I'm wondering what temperatures are relevant to return from sensors_temperatures.

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wiggin15 commented Nov 16, 2017

Thanks @JMY1000 . iStats only pulls a small subset of the codes (I already look at these codes in my branch - cpu temperature, battery temperature, fan speed). SMCKit pulls some more, but still far from all of the available list.
I'm wondering what temperatures are relevant to return from sensors_temperatures.

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JMY1000 Nov 16, 2017

@wiggin15 The iStats that I linked is not the same as iStat Menus or iStat Pro–it's a Ruby gem that actually goes through every sensor AFAIK. Run istats scan to go through all the sensors.

JMY1000 commented Nov 16, 2017

@wiggin15 The iStats that I linked is not the same as iStat Menus or iStat Pro–it's a Ruby gem that actually goes through every sensor AFAIK. Run istats scan to go through all the sensors.

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giampaolo Nov 16, 2017

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@giampaolo the "sensors_battery" information uses a separate API that is documented and doesn't need the SMC. Would you be open to accepting a separate PR with this function implemented only?

Of course.

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giampaolo commented Nov 16, 2017

@giampaolo the "sensors_battery" information uses a separate API that is documented and doesn't need the SMC. Would you be open to accepting a separate PR with this function implemented only?

Of course.

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giampaolo Nov 16, 2017

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I'm wondering what temperatures are relevant to return from sensors_temperatures.

Most important ones are CPUs. I wouldn't mind other sensors for now. E.g. voltages don't exist at all in psutil. It would be nice to have CPU min / max limits though, because they are useful to implement apps which emit alarms. It sucks these APIs are so poorly documented.

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giampaolo commented Nov 16, 2017

I'm wondering what temperatures are relevant to return from sensors_temperatures.

Most important ones are CPUs. I wouldn't mind other sensors for now. E.g. voltages don't exist at all in psutil. It would be nice to have CPU min / max limits though, because they are useful to implement apps which emit alarms. It sucks these APIs are so poorly documented.

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amanusk May 18, 2018

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@giampaolo, I have been looking for a solution to this issue. Is there any way to know the critical or high values of the CPU temperature? I have not seen any way to probe this information in any of the sources mentioned above. If not, should it be just left blank, or set to 105 C, which is usually the critical temperature for Intel CPUs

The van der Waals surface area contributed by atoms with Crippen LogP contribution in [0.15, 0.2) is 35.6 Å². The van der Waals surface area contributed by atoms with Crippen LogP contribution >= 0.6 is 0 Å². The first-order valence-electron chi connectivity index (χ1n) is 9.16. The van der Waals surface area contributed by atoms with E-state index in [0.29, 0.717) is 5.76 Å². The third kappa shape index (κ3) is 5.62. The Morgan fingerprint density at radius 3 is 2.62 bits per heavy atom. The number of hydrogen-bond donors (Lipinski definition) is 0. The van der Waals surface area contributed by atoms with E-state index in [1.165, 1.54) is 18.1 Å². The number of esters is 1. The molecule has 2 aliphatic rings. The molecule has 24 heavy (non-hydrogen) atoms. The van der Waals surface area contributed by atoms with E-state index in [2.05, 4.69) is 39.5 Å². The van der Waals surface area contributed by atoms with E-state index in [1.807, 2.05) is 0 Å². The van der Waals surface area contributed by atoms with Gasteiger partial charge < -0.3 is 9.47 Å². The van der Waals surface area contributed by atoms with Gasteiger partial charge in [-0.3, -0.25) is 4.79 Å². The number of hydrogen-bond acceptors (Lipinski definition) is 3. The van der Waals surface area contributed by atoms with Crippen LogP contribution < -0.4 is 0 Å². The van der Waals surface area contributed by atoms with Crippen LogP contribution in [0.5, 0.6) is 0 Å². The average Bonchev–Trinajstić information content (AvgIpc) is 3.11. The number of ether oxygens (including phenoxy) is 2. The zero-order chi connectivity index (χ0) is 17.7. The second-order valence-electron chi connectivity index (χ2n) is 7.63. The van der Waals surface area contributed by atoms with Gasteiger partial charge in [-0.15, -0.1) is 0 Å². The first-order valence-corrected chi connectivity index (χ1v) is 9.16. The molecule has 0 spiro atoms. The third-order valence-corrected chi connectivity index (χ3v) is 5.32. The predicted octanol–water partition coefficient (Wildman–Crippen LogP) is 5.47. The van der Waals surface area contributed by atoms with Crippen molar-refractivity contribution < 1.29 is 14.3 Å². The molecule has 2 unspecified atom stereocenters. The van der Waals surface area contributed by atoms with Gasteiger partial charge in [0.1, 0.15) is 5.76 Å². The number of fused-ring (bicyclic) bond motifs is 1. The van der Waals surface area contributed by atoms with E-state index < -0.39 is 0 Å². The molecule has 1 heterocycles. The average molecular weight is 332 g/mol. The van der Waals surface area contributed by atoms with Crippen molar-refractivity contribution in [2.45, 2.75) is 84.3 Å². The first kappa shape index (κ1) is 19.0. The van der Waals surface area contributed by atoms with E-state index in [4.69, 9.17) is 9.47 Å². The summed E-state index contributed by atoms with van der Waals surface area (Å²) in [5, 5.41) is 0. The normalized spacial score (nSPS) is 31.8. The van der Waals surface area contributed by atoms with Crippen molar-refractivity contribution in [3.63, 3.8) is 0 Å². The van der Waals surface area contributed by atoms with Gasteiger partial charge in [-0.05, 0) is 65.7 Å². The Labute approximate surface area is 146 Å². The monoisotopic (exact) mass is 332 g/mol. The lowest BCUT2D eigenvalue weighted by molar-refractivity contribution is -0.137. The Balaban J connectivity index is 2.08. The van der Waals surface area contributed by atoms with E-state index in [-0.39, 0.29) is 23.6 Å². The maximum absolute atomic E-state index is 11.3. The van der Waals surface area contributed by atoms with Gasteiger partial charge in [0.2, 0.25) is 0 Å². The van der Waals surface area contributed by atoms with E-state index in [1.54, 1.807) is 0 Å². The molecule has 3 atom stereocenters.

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amanusk commented May 18, 2018

@giampaolo, I have been looking for a solution to this issue. Is there any way to know the critical or high values of the CPU temperature? I have not seen any way to probe this information in any of the sources mentioned above. If not, should it be just left blank, or set to 105 C, which is usually the critical temperature for Intel CPUs

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giampaolo May 18, 2018

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sensors_temperatures() currently is not implemented on OSX. I didn't implement it because my virtualized OSX box does not have any temperature. Pull requests are welcome though. =)

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giampaolo commented May 18, 2018

sensors_temperatures() currently is not implemented on OSX. I didn't implement it because my virtualized OSX box does not have any temperature. Pull requests are welcome though. =)

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JMY1000 May 18, 2018

@amanusk Not sure how you'd define what high is, but it seems like critical should be when it starts throttling.

For Intel processors at least, you could pull the TJMAX from ARK, but there's got to be a better way of getting that info. I don't think it's baked into the CPUID info unfortunately.

JMY1000 commented May 18, 2018

@amanusk Not sure how you'd define what high is, but it seems like critical should be when it starts throttling.

For Intel processors at least, you could pull the TJMAX from ARK, but there's got to be a better way of getting that info. I don't think it's baked into the CPUID info unfortunately.

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sensors_temperatures() currently is not implemented on OSX. I didn't implement it because my
virtualized OSX box does not have any temperature. Pull requests are welcome though. =)